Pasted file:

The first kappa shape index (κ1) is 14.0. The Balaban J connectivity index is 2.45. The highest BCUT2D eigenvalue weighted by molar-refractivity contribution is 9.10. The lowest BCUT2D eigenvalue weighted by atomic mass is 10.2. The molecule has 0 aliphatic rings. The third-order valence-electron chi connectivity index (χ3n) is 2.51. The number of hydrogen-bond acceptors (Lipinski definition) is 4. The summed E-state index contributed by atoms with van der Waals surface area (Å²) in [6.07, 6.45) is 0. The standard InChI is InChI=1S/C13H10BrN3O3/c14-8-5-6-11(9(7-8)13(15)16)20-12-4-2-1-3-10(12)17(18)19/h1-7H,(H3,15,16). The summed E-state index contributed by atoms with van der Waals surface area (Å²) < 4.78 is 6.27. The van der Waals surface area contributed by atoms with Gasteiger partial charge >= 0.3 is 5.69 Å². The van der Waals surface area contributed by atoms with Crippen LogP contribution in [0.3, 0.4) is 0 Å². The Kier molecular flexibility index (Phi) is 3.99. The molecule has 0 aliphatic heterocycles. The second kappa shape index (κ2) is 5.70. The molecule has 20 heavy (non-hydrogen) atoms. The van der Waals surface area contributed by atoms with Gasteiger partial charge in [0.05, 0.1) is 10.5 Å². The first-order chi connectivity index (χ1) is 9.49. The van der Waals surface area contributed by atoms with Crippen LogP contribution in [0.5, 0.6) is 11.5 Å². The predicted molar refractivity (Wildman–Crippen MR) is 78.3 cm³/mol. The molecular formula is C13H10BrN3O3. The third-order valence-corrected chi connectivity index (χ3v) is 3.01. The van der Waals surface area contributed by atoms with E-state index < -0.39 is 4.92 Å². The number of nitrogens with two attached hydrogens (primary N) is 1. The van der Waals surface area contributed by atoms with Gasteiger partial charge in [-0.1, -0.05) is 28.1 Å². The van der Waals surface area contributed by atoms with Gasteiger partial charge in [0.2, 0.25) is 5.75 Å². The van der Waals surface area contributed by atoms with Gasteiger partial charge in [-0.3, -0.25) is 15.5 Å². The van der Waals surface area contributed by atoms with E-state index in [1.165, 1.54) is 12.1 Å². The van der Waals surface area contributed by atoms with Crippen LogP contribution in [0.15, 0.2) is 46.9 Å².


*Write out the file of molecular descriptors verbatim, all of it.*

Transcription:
The first kappa shape index (κ1) is 14.0. The Balaban J connectivity index is 2.45. The highest BCUT2D eigenvalue weighted by molar-refractivity contribution is 9.10. The lowest BCUT2D eigenvalue weighted by atomic mass is 10.2. The molecule has 0 aliphatic rings. The third-order valence-electron chi connectivity index (χ3n) is 2.51. The number of hydrogen-bond acceptors (Lipinski definition) is 4. The summed E-state index contributed by atoms with van der Waals surface area (Å²) in [6.07, 6.45) is 0. The standard InChI is InChI=1S/C13H10BrN3O3/c14-8-5-6-11(9(7-8)13(15)16)20-12-4-2-1-3-10(12)17(18)19/h1-7H,(H3,15,16). The summed E-state index contributed by atoms with van der Waals surface area (Å²) < 4.78 is 6.27. The van der Waals surface area contributed by atoms with Gasteiger partial charge >= 0.3 is 5.69 Å². The van der Waals surface area contributed by atoms with Crippen LogP contribution in [0.3, 0.4) is 0 Å². The Kier molecular flexibility index (Phi) is 3.99. The molecule has 0 aliphatic heterocycles. The second kappa shape index (κ2) is 5.70. The molecule has 20 heavy (non-hydrogen) atoms. The van der Waals surface area contributed by atoms with Gasteiger partial charge in [0.05, 0.1) is 10.5 Å². The first-order chi connectivity index (χ1) is 9.49. The van der Waals surface area contributed by atoms with Crippen LogP contribution in [0.5, 0.6) is 11.5 Å². The predicted molar refractivity (Wildman–Crippen MR) is 78.3 cm³/mol. The molecular formula is C13H10BrN3O3. The third-order valence-corrected chi connectivity index (χ3v) is 3.01. The van der Waals surface area contributed by atoms with E-state index < -0.39 is 4.92 Å². The number of nitrogens with two attached hydrogens (primary N) is 1. The van der Waals surface area contributed by atoms with Gasteiger partial charge in [-0.1, -0.05) is 28.1 Å². The van der Waals surface area contributed by atoms with Gasteiger partial charge in [0.2, 0.25) is 5.75 Å². The van der Waals surface area contributed by atoms with Gasteiger partial charge in [-0.3, -0.25) is 15.5 Å². The van der Waals surface area contributed by atoms with E-state index in [1.165, 1.54) is 12.1 Å². The van der Waals surface area contributed by atoms with Crippen LogP contribution in [0.15, 0.2) is 46.9 Å².